Consensus does not necessarily guarantee sound science
Guest post by Forrest M. Mims III
Consensus is often cited in support of scientific paradigms, including anthropogenic climate change. Australian physicist Tom Quirk has neatly dissected the consensus argument for the human role in climate change in an article in Quadrant Online entitled “Of climate science and stomach bugs.” This curiously entitled piece begins with the story of how Australians Barry Marshall and Robin Warren revolutionized the treatment of stomach ulcers in 1982 when they discovered that peptic ulcers are mainly caused by a bacterium.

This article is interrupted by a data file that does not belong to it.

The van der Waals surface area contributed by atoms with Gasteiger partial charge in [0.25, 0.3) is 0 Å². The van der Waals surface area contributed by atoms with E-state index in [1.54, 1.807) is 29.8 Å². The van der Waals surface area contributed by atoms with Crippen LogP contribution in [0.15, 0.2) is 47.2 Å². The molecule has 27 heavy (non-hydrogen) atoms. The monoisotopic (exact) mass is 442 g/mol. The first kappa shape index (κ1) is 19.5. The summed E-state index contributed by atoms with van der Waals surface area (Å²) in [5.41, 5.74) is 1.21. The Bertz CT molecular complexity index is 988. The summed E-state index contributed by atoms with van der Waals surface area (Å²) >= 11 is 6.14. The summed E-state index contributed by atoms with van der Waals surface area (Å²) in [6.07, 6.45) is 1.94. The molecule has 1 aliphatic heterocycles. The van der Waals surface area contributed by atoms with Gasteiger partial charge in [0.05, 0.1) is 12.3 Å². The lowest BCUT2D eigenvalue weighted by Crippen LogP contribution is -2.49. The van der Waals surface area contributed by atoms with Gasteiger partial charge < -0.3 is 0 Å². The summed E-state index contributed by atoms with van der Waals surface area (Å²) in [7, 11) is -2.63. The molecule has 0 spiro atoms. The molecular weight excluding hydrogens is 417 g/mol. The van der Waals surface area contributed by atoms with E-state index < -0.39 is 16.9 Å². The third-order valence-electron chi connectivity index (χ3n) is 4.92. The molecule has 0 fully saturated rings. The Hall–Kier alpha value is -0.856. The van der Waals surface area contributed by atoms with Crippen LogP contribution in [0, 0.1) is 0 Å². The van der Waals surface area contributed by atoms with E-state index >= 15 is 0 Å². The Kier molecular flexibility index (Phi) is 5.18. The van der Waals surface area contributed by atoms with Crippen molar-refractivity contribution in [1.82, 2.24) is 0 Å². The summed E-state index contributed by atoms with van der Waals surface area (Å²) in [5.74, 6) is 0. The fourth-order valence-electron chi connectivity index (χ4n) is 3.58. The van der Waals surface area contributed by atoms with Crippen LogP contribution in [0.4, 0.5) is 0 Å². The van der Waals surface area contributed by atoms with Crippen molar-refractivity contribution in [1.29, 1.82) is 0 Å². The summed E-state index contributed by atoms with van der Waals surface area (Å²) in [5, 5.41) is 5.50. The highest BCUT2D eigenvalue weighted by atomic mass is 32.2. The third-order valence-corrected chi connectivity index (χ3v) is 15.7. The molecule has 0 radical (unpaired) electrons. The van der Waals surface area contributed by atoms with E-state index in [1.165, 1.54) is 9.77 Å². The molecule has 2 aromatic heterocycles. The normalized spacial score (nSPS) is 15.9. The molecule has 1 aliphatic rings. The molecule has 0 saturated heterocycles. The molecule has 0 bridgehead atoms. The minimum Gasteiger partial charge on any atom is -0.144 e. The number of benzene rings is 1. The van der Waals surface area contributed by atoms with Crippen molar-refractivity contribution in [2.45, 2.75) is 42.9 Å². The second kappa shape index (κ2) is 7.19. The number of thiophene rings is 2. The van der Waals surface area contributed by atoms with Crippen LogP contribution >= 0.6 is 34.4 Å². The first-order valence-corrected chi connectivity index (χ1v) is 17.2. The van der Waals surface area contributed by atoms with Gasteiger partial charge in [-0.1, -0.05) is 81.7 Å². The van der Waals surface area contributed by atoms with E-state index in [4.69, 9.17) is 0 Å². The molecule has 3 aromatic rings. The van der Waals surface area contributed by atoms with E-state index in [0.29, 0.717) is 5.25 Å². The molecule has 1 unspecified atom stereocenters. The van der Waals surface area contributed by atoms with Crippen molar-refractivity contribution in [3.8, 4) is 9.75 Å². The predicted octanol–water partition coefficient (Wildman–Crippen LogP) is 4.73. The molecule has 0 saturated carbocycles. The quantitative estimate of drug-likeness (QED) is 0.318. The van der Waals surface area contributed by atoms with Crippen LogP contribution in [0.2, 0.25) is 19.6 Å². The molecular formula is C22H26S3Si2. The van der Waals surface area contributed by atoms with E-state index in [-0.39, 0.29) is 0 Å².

While their claim was stubbornly rejected by drug companies and surgeons who profited handsomely from treating ulcer patients, in the end truth prevailed over dogma and Marshall and Warren received the 2005 Nobel Prize for Physiology or Medicine.
Quirk’s article then compares the conflicts of interest, money and pseudoscience of the stomach bugs story with the ongoing debate over climate change. His account reinforces the sometimes neglected but essential role of skepticism in all of science and is well worth reading.